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step Eqs. (1)–(4) with and without the hydrogen transfer
mechanism. The overpotential for Mn2O3 is estimated to be
1.0 V, rendering this oxide inert for water oxidation. The overpotential
is lowered significantly with a rutile-type MnO2 catalyst,
the surface Mn atoms of which are more oxidized. This
weakens the Mn=O bond so that it breaks more easily on formation
of the MnOOH intermediate, thus, the related overpotential
decreases (see Figure 2 b). Even in this case the formation
of MnOOH remains potential-determining but the critical
Mn=O intermediate is significantly destabilized, lowering the
potential required to form the OO bond to 1.7 eV. This corresponds
to an overpotential of 0.5 V.
In both cases a stabilization of the *OOH would result in
a decrease of overpotential. Such an effect may be obtained
by a hydrogen transfer from *OOH to an adjacent acceptor
site.23 The hydrogen transfer could occur either to a Au=O acceptor
site at an adjacent nanoparticle or, assuming the possibility
of incorporating Au into the surface, to a MnOAu site.
Notably, the *OH binding energy for a Au nanoparticle is
modelled by the binding energy to Au(111). A visualization of
these effects can be seen in Figure 3, with the hydrogen transfer
to a nearby Au nanoparticle shown at the top and the incorporated
Au site at the bottom. Additionally, the possibility
of hydrogen transfer to a Mn=O unit needs to be considered.
The latter situation may also be present in pure MnO2.
Including hydrogen transfer to an adjacent Mn=O site on
MnO2 in the reaction mechanism results in the free energy diagram
shown in Figure 2b (c). There is a clear stabilization of
the MnOOH binding, the energy of which becomes 3.5 eV. At
this point, only 0.3 eV is required to facilitate OO bond formation.
Correspondingly, the oxidation of water to a hydroxide
Eq. (1) becomes potential-determining, resulting in a decrease
in the overall overpotential to only 0.4 V. Although the assumed
hydrogen transfer is thermodynamically favorable, it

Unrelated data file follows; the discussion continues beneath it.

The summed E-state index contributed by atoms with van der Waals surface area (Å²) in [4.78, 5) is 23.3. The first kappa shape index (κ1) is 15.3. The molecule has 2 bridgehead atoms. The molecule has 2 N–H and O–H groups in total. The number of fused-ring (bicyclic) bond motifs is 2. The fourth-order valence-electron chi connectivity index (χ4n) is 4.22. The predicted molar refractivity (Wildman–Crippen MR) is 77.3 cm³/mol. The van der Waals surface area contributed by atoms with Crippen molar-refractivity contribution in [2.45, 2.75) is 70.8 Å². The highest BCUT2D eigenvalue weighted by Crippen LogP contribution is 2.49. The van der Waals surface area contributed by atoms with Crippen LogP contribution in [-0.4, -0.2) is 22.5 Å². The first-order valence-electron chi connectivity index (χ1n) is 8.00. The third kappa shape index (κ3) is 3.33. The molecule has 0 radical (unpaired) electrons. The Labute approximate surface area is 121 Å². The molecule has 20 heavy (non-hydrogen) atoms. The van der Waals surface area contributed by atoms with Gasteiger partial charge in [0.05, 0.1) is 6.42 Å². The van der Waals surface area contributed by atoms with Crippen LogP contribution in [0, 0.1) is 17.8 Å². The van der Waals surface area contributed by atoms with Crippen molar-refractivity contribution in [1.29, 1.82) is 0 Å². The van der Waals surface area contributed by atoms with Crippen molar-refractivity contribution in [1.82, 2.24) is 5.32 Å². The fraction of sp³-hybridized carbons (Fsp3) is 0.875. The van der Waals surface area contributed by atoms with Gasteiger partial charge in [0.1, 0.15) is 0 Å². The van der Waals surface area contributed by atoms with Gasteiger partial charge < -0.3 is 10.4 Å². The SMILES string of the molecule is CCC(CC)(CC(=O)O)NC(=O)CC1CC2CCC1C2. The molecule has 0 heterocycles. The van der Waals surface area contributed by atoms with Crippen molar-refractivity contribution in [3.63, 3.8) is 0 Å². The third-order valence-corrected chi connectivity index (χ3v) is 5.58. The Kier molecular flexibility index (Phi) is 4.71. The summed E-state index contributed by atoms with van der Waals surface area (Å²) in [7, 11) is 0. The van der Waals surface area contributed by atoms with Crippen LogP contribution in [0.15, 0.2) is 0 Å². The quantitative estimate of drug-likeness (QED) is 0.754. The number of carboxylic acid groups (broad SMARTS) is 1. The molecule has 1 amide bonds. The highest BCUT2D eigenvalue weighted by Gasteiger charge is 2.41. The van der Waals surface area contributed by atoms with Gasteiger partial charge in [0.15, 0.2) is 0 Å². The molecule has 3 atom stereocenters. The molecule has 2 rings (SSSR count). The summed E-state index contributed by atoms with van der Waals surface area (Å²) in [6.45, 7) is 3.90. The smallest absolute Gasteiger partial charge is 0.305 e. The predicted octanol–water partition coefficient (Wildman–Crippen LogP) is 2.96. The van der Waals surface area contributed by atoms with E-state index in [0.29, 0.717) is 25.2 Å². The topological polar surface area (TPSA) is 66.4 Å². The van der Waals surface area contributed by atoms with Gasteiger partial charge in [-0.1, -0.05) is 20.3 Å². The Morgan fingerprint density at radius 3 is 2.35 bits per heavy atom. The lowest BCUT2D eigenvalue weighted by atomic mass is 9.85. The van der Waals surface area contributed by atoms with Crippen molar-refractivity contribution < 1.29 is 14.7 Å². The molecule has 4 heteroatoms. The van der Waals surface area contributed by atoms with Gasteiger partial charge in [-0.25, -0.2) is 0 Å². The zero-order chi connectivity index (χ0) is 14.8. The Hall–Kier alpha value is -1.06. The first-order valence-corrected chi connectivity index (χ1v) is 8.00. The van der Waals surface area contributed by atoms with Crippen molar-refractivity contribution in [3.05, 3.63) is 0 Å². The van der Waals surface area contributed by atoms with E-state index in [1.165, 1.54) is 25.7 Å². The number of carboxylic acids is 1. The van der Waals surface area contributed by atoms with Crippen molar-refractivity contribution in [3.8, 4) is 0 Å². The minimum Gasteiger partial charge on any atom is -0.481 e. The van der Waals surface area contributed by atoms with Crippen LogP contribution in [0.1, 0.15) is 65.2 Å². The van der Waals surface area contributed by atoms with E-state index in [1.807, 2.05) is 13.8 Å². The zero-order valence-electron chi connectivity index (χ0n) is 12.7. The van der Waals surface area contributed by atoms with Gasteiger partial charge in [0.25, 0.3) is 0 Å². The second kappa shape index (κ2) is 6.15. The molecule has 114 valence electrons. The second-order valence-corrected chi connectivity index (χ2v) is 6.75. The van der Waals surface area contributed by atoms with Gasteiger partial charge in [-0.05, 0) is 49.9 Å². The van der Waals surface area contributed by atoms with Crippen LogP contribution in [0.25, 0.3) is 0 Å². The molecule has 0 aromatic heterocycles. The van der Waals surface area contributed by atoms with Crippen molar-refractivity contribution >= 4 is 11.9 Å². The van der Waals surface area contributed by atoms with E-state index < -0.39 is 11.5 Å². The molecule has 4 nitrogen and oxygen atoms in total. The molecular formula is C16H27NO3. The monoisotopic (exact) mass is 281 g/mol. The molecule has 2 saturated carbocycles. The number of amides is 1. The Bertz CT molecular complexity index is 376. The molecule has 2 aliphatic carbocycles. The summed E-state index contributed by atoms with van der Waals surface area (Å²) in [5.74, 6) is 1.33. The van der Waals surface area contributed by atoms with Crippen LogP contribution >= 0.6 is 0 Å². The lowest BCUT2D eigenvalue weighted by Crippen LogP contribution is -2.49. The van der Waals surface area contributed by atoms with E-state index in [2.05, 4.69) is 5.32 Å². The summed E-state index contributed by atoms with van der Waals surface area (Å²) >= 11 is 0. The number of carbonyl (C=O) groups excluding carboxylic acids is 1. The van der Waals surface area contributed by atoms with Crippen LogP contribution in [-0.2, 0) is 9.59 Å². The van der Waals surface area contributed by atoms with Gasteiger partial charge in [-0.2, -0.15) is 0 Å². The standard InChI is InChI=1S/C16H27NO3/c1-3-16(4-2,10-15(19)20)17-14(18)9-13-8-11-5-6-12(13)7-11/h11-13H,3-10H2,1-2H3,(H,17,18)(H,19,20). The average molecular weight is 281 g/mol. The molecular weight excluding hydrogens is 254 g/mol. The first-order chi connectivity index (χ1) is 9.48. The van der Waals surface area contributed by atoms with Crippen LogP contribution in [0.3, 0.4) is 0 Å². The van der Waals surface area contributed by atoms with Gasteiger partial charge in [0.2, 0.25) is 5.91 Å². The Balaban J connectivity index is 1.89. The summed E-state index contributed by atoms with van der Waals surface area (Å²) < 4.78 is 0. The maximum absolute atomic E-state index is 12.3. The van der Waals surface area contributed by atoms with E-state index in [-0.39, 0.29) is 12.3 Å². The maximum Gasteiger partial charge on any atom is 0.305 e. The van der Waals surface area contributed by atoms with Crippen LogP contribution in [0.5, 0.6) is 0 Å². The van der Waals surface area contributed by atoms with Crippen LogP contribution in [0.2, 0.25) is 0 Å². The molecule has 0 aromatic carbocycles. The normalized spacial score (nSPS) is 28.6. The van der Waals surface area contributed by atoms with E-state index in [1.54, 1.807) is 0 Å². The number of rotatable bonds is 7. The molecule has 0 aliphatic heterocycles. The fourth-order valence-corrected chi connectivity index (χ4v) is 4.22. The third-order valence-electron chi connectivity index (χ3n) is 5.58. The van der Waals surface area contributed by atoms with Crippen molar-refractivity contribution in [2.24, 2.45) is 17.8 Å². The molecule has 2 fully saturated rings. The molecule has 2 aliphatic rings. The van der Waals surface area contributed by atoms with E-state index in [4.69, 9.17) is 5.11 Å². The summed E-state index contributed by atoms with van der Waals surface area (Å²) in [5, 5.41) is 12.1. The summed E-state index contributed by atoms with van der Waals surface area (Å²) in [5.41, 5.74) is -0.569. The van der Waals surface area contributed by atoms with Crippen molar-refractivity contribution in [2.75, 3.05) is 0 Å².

would likely be blocked under the reaction conditions as the
required adjacent Mn=O sites are involved in the OER and thus
This is in contrast to the case with Au=O and MnOAu
sites, which are both inactive for water oxidation39 but show
favorable energetics as hydrogen acceptors. The cost for recovery
of Au=O species, assuming an *=O coverage of 1/3 at
a face-centered cubic (111) surface was reported to be
1.4 eV.4 In fact, there is likely a variety of different sites available
on Au nanoparticles that could act as hydrogen acceptors,
however, treating a full Au nanoparticle is outside the scope of
this investigation. Correspondingly, the binding energy of the
*OOH species decreases to 3.5 eV, rendering the initial formation
of *OH Eq. (2) potential-determining. Again the overpotential
is lowered to 0.4 V. Incorporation of Au into the MnO2
lattice, depicted in the lower highlight in Figure 3, can result in
the formation of a MnOAu site. In such a configuration the
Au is located in a bridging position.10 Assuming hydrogen
transfer to a MnOAu site again renders the oxidation of
water to MnOH potential-determining by lowering the binding
energy of MnOOH to 3.5 eV. Therefore, reaction (1) determines
the theoretical overpotential, which becomes 0.4 V.
Figure 2. Free energy diagrams for the OER at zero applied potential.
a) Mn2O3 without H transfer (c), with H transfer (c), and with H transfer
to an adjacent Au=O site (c). b) Rutile MnO2 without H transfer (c),
with H transfer (c), with H transfer to an adjacent Au=O acceptor (c),
and with H transfer to an MnOAu site (c); blue and purple lines coincide.
c) CoOOH (0 11 2) (c), (0 11 4) (c), and (0 00 1) (c) surfaces,
Co3O4 (c), and Co3O4 with H transfer to a Au=O acceptor (c). CoOOH
data are taken from Ref. 43.g: Energy levels for an ideal catalyst.
Figure 3. Model showing two different pathways for hydrogen transfer
during OER on a rutile (11 0) MnO2 surface. *: Au, *: Mn, *: lattice O,
*: reacting O, and *: H atoms. In the first pathway (upper highlight), the
hydrogen transfer is facilitated by an adjacent Au nanoparticle. In the
second pathway (lower highlight), the MnOAu site functions as hydrogen
acceptor, requiring Au to be incorporated into the MnO2. A similar situation
is possible for Co3O4 or the (0 11 4) facet of b-CoOOH, which both benefit
from Au=O as hydrogen acceptor.
2014 Wiley-VCH Verlag GmbH & Co. KGaA, Weinheim ChemCatChem 0000, 00, 1–7 &3&
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